Jessica Hazboun: And so I thought, “Okay. This is where I’m going to start, baby steps. Let’s see what I can do.” And as I was getting certified, I came across Evidence Based Birth and was just 100% blown away and just wrapped into this. Not because it’s any sort of cult or anything like that, it’s just it was such great information. It’s such a wealth of information. It’s all evidence-based. It’s stuff that’s actually … it’s tangible. I can show evidence behind it. It’s not anecdotal, everything about it is so much science-based and I can jump on board and I can hand out pamphlets or the information sheet and show them where to look up this information, and it’s all true, and it’s all powerful and it’s just an amazing culture you have going, Rebecca, and I’m so excited to be a part of it.
Jessica Hazboun: So, when I had the chance to become an Evidence Based Birth instructor, I jumped on it and I think it was like three weeks after finding out even about Evidence Based Birth. And then when you opened up the childbirth class, I jumped on that opportunity as well because I was already so much in love with Evidence Based Birth as a whole. Now, as an Evidence Based Birth instructor, it has brought so much, like so many layers to what I can offer. And not only that, it’s become such a big part of my life that I even took it with my husband for my latest birth. And that experience in itself … I was just telling my clients yesterday, it’s one thing to teach this class, but it’s another thing to go through it and to see how powerful it really is, and how it really shaped my birth experience.
Rebecca Dekker: So I want to pause before we hear about your birth experience, to kind of go back a little bit. One of the things you mentioned about being a labor and delivery nurse really intrigued me. So did you feel like the majority of your clients that you took care of in the hospital were not adequately educated about the birth process?
Jessica Hazboun: I didn’t, no. I don’t know if it was just the culture of the community that I worked in, but I felt like many of my patients kind of came in and they were like, “You’re the expert. Do what you got to do.” And while it made my job a little bit easier, it also kind of made me a little bit sad because of the fact that they didn’t really know how to take active participation in their care. And so they weren’t really aware of what was happening, things that were good and things that were not so good. And now that I looked back and knowing all the evidence that I do now, through Evidence Based Birth, I can see that a lot of the practices and routine practices and policies that we had in place were not very beneficial to them. I didn’t feel like a lot of my clients even took any sort of childbirth education class, even the ones through the hospital were very outdated. It was definitely needed, and I wish I could have offered it to them before.
Rebecca Dekker: And what were some of the other aspects of the job? You said by the end you felt burnt out. Yeah, what was going on there?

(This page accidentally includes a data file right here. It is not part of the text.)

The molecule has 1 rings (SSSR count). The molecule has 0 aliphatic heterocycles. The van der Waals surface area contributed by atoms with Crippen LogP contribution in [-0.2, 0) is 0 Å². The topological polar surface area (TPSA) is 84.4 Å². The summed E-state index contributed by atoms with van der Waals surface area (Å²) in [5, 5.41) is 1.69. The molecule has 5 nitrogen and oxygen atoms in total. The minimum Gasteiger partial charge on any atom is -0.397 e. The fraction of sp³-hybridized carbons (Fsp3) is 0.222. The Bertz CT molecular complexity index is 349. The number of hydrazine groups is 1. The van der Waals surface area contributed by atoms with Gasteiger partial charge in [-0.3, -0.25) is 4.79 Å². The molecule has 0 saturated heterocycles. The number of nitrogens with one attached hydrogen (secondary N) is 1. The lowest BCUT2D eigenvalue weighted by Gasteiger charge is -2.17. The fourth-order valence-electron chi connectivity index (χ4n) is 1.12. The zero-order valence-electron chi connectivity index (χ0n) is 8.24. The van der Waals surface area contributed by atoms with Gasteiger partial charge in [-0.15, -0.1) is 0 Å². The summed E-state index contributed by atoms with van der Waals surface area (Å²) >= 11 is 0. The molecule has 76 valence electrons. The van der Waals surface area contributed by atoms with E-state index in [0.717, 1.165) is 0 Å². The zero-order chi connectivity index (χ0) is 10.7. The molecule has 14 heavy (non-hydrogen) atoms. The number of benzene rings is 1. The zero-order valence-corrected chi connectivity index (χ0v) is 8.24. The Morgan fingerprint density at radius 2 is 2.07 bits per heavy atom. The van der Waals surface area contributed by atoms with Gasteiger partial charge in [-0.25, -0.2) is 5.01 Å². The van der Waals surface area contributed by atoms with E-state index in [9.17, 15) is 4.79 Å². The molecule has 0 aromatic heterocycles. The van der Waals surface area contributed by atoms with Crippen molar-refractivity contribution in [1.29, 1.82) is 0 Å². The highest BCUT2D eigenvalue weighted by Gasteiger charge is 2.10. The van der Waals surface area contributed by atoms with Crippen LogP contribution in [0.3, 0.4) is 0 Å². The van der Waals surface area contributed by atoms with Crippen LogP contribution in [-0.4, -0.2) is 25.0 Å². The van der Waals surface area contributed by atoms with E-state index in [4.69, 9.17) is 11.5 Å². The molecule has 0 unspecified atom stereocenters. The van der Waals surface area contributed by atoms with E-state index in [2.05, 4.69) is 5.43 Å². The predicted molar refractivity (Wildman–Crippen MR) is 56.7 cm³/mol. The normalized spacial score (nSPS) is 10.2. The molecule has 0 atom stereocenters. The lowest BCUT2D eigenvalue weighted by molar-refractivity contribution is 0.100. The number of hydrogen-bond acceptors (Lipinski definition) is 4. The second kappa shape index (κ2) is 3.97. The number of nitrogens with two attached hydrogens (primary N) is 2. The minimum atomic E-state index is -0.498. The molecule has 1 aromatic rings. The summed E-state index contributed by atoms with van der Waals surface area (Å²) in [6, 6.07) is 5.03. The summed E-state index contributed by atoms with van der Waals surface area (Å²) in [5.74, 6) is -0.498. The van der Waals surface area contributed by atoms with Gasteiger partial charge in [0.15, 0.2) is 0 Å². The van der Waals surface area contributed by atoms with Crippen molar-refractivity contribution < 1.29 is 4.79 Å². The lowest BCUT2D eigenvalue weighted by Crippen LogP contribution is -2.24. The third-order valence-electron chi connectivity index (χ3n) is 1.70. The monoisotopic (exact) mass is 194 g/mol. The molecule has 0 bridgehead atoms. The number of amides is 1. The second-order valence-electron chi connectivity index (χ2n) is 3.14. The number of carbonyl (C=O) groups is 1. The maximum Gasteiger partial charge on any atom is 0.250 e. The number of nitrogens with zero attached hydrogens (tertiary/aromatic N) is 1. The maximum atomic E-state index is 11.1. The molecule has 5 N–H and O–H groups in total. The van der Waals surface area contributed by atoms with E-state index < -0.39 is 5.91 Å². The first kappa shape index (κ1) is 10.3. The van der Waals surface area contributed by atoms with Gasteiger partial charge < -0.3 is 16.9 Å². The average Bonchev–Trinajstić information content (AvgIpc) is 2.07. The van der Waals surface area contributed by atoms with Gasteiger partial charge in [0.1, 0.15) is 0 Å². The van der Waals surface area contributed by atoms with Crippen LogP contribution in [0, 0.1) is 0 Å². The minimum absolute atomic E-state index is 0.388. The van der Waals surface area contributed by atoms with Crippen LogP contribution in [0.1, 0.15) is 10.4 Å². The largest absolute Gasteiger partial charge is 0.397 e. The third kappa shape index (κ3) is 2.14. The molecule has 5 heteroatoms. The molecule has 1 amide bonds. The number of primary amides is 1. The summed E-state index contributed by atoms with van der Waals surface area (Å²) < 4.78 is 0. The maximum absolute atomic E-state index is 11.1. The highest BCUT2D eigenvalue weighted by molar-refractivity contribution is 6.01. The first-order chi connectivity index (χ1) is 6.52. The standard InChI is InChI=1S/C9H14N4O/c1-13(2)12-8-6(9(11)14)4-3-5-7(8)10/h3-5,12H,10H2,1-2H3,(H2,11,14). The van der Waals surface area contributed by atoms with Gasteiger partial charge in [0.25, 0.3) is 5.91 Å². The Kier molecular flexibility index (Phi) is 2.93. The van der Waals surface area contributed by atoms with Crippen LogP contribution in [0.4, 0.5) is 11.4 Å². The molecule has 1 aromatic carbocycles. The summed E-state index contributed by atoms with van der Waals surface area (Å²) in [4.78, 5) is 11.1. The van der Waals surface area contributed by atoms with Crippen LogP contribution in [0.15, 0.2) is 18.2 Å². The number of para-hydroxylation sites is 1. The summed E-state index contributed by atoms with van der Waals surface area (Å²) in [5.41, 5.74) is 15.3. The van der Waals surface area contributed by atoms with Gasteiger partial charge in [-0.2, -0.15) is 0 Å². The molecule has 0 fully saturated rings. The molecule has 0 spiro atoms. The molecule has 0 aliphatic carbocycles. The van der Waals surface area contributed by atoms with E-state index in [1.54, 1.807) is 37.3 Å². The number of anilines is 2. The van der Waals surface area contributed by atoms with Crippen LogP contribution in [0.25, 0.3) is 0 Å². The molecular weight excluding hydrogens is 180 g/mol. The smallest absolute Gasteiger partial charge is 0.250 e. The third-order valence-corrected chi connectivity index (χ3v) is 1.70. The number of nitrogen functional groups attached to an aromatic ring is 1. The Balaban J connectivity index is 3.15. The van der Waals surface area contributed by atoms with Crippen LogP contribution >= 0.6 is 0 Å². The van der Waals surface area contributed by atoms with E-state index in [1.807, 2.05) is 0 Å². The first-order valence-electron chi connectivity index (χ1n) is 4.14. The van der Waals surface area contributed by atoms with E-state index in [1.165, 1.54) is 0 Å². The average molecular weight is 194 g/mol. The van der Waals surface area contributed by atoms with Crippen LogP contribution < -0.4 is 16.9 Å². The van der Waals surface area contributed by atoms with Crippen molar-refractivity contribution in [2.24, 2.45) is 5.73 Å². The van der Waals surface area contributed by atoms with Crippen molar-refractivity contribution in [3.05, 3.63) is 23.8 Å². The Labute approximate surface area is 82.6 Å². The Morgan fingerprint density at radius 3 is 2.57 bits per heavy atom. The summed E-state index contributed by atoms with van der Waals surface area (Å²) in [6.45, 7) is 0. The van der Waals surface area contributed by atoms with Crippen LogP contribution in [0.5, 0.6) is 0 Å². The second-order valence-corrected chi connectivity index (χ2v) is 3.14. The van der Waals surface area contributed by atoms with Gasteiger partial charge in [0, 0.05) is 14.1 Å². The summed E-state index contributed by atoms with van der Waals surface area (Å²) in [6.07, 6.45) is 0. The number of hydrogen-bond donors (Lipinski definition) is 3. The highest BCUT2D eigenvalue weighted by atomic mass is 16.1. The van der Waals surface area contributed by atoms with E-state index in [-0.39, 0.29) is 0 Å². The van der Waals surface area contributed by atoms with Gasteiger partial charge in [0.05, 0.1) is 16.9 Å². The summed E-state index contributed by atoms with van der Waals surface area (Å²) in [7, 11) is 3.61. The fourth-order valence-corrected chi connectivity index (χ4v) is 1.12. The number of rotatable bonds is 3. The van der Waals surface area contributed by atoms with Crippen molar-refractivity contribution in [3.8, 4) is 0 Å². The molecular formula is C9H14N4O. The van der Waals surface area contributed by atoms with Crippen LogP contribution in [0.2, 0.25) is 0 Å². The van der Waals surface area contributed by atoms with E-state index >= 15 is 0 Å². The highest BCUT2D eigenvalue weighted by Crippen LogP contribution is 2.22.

Jessica Hazboun: I kind of felt burnt out because I wanted to give so much more to my patients, but I felt like I couldn’t. There was always a pool to help out in other ways, and I’m sure this is like this across the United States, that as a nurse you’re required to not only give your time on the unit, but also go to other meetings and be involved in as many ways as you can. And while that was great, I kind of felt like it pulls away from patient care, and it was a little bit overwhelming. And so I was trying to handle that and deal with the politics of the hospital, and just the life changes. I had my first baby and there was so much going on and I just felt a little bit overwhelmed in all of that.
Jessica Hazboun: I remember trying to change policies or having meetings about certain things that needed to change and there was a lot of pushback. So little things like that were just very overwhelming and defeating, especially when you go into maternal childcare with the dreams of, “One day I’m going to be a nurse midwife and I’m going to make a difference in obstetrics.” And when reality doesn’t really match with your dreams, it’s really hard and it can be very, very overwhelming and exhausting, and it can make you really feel defeated. Yeah.
Rebecca Dekker: So you mentioned too, while you were in your labor and delivery nursing career, you got pregnant with your first child. What was it like to have a baby being a labor and delivery nurse?
Jessica Hazboun: So when you have a baby and you’re a labor and delivery nurse and it’s your first baby, you think that you know everything, you think you’re ready to do it. But I actually found my experience was completely different. My pregnancy was not an easy pregnancy. I remember having late contractions, there’s just a lot of stuff that was happening, possible previa, a little bit of bleeding. There was just a lot of stuff that was kind of piled on top and I thought, “Of course, this is going to happen to me. I’m a nurse, this is the nurse’s curse.”
Rebecca Dekker: Do you hear that a lot? Labor and delivery nurses call it the nurse’s curse for childbirth?
Jessica Hazboun: Yes. Anything that kind of happens that’s not expected or strays away from the normal, we kind of term as the nurse’s curse. And so if that’s bleeding too much or a difficult delivery, or anything, or difficult pregnancy, we refer to it as the nurse’s curse.
Rebecca Dekker: That sounds so defeating and sad.